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The Ubiquitious Embedded System 9


Like the familiar Microwave Oven, an Embedded System is designed to perform some dedicated function. A
combination o f hardware and software, it forms an embedded part of a complete device. Since an Embedded
system has a limited range of applications, design engineers face no problem t o optimize both size and cost or
enhance rel~abilityand quality of performance.

Embedded systems range from portable devices such as digital watches and MP3 players, t o large stationary
installations like traffic lights, factory controllers, or the systems controlling nuclear power plants. Complexity
varies from low, with a single microcontroller chip, to very high with multiple units, peripherals and networks
mounted inside a large chassis or enclosure.

Typically, Embedded systems are Reactive and Real time systems. A Reactive system is one, which is in continual
interaction with its environment and executes at a pace determined by that environment.

The functioning of a digital camera can b e taken as an example for Real time and Reactive Embedded systems.

The charge coupled device (CCD) contains an array of light sensitive photocells that capture an Image. The APD
and DPA circuits convert analog images to digital and digital to analog, respectively. The CCD preprocessor
provides commands to the CCD to read the image. The JPEG CODEC compresses and decompresses an image
using the JPEG compression standard, enabling compact storage of images in the limited memory o f camera.
The pixel coprocessor aids in rapidly displaying the image. The memory controller controls access to a memory
chip, while the DMA controller enables direct memory acess b y other devices while the microcontroller is
performing other functions. The UART enables communications with a PC's serial port for uploading video frames,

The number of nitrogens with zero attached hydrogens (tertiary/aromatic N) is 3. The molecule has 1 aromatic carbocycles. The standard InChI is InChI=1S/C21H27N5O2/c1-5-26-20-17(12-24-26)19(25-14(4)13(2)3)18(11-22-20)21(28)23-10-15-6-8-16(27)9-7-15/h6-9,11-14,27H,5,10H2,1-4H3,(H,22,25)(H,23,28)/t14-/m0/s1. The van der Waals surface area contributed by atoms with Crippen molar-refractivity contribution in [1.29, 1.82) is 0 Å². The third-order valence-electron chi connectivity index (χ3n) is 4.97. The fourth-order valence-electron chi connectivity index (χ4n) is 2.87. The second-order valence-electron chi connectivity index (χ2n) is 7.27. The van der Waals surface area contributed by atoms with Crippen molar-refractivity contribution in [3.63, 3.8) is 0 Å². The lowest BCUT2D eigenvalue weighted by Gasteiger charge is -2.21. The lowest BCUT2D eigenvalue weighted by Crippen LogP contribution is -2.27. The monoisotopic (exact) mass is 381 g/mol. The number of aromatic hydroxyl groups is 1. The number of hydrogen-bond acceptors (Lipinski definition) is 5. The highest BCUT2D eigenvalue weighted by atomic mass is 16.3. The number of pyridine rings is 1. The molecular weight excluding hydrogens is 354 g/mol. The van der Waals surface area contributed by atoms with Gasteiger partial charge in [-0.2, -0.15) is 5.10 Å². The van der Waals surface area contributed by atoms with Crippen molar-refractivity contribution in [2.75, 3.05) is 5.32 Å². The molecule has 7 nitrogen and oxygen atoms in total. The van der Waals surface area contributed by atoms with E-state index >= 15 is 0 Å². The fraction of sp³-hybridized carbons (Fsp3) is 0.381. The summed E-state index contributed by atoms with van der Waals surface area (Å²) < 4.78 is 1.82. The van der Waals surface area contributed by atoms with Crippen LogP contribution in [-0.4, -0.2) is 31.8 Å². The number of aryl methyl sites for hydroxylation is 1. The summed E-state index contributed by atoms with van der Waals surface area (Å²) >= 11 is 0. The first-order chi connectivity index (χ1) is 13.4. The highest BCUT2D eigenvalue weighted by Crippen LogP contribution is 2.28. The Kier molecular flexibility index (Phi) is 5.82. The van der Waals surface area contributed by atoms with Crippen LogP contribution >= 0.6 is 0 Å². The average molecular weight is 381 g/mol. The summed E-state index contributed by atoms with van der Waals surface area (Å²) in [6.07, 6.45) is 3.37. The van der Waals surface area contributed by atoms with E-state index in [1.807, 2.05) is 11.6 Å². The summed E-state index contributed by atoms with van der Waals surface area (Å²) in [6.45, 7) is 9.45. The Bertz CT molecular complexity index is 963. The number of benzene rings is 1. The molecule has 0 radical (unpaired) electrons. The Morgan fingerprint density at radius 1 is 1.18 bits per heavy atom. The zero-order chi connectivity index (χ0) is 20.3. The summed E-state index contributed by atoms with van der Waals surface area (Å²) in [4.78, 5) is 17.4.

while ISA bus interface enables a faster connection with a PC's ISA bus. The LCD control and display control
circuits control the display o f images o the cameras LCD device. The Multiplier /Accumulator circuit performs a

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10 The Ubiquitious Embedded Systerr

particular frequently executed computation faster than the microcontroller could. At the heart of the system is
the microcontroller, a programmable processor that controls the activities o f all the other circuits. We can think
of each device as a processor designed for a particular task.

The above example illustrates the characteristics of an Embedded system

1. It performs the function repeatedly.

2. The system always acts as camera wherein it captures, compresses, stores frames, decompresses and
displays frames and uploads frames.

3. It is tightly constrained

4. It must b e o f l o w cost, fast, and small in size.

Other Examples of Embedded Systems

Audio like mp3 players and telephone switches for interactive voice response systems

Avionics, such as inertial guidance systems, flight control hardwarelsoftware and other integrated systems
in aircraft and missiles

Cellular telephones and telephone switches

Electric or Electronic Motor controller for Brushless DC motors, Induction motors and DC Motors

Engine controllers and antilock brake controllers for automobiles

Home automation products, such as thermostats, air conditioners, sprinklers, and security monitoring systems

Handheld calculators

Household appliances, including microwave ovens, washing machines, television sets, DVD players and

Medical equipment

Personal digital assistant

Videogame consoles

Computer peripherals such as routers and printers

Industrial controllers for remote machine operation

Digital musical instruments (digital synthesizers and digital pianos).

Security applications such as DVR and video server

3 d e d Systerr -ne Ubiquitious Embedded System 11

:7e system 1s Characteristics

-Ve can think